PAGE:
Full-time care needed for car crash victim: Britons injured in accidents abroad have found too late that their insurance was inadequate. Will Bennett reports: Paul Turley will need full-time care for the rest of his life, but cannot claim damages

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The Independent Online
PAUL TURLEY cannot walk or feed himself and when he talks it is a meaningless jumble of words. When his wife, Gill, tries to hold his hand he pulls it away.

He will need full-time care for the rest of his life. If the accident that left him brain damaged had happened in Britain, the damages would have been millions of pounds.

Mr Turley, 46, from Ash, near Yeovil, Somerset, was manager for Westland Helicopters in Saudi Arabia when a vehicle crashed into the company car he was driving in Riyadh in 1990. His wife and two friends were also in the car.

A Saudi police report said that the driver, Abdul al-Sayir, a Kuwaiti, was 'fully responsible'.

Mr Turley was in a coma for three months and suffered a fractured skull, lung damage and had to have his spleen removed. He is now in a specialist unit in a hospital in Taunton, Somerset.

Mrs Turley, 35, who was also badly injured, said: 'He did get better for a while but now he has deteriorated again.'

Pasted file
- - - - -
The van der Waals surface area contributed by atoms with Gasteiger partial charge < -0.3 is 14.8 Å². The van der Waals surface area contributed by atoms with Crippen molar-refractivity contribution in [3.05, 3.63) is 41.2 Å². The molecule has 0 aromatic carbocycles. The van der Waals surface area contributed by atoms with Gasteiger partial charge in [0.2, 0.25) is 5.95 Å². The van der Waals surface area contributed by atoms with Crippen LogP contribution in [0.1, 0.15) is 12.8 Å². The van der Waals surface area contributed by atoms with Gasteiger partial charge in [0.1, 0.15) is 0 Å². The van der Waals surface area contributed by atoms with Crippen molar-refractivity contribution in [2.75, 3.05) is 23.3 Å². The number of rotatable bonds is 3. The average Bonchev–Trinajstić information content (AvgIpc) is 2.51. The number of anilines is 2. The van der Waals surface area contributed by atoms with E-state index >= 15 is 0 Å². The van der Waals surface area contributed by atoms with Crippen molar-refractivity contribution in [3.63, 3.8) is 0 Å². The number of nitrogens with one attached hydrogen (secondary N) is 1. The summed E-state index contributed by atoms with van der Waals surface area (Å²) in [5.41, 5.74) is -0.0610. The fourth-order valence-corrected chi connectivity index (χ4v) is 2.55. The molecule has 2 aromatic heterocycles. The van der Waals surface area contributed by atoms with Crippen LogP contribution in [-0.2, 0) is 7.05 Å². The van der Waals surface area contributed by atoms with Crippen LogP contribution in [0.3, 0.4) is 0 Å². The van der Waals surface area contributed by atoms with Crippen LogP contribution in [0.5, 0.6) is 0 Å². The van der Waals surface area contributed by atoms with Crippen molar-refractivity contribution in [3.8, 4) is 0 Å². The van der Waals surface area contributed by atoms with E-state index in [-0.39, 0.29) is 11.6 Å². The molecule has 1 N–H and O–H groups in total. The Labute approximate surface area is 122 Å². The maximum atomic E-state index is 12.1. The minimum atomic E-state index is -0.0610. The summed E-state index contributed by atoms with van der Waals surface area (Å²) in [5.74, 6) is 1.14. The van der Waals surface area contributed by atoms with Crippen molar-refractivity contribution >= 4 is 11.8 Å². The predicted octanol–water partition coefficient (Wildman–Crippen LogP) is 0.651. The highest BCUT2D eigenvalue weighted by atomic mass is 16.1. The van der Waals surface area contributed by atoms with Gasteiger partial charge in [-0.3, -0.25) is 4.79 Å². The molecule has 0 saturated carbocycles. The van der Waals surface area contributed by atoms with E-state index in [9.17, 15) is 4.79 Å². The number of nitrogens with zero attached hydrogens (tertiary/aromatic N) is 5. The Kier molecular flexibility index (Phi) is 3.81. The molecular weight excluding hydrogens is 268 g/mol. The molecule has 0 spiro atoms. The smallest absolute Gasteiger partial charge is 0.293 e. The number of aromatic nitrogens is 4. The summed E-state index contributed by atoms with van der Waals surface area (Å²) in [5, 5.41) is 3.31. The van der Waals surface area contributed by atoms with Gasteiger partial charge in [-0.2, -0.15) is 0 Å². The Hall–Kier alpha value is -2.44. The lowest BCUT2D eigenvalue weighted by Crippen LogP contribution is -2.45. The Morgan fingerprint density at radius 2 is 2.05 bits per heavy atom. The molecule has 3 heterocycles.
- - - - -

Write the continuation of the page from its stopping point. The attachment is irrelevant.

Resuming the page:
No damages can be recovered from the Kuwaiti driver, who was not insured, and there is no civil courts system in Saudi Arabia. Religious courts will only award up to pounds 7,500 'blood money'.

Westland has paid pounds 104,000 due under a company executive insurance scheme, two ex-gratia sums totalling pounds 30,000 and Mrs Turley will get 75 per cent of her husband's basic salary until retirement age.

She said: 'I don't want to appear ungrateful to Westland for what they have done but they have not done enough and we were not provided well enough with insurance in the first place.'

Douglas Stewart, her solicitor, said: 'If the accident had occurred in this country we could have got about pounds 1.5m in damages, which in a structured agreement could have been worth pounds 3m to pounds 4m.'

Chris Loney, a spokesman for Westland, said: 'Employees are not specifically told to take out a personal accident policy. They are told exactly what they are covered for and asked to sign a form saying that they understand that.'

(Photograph omitted)

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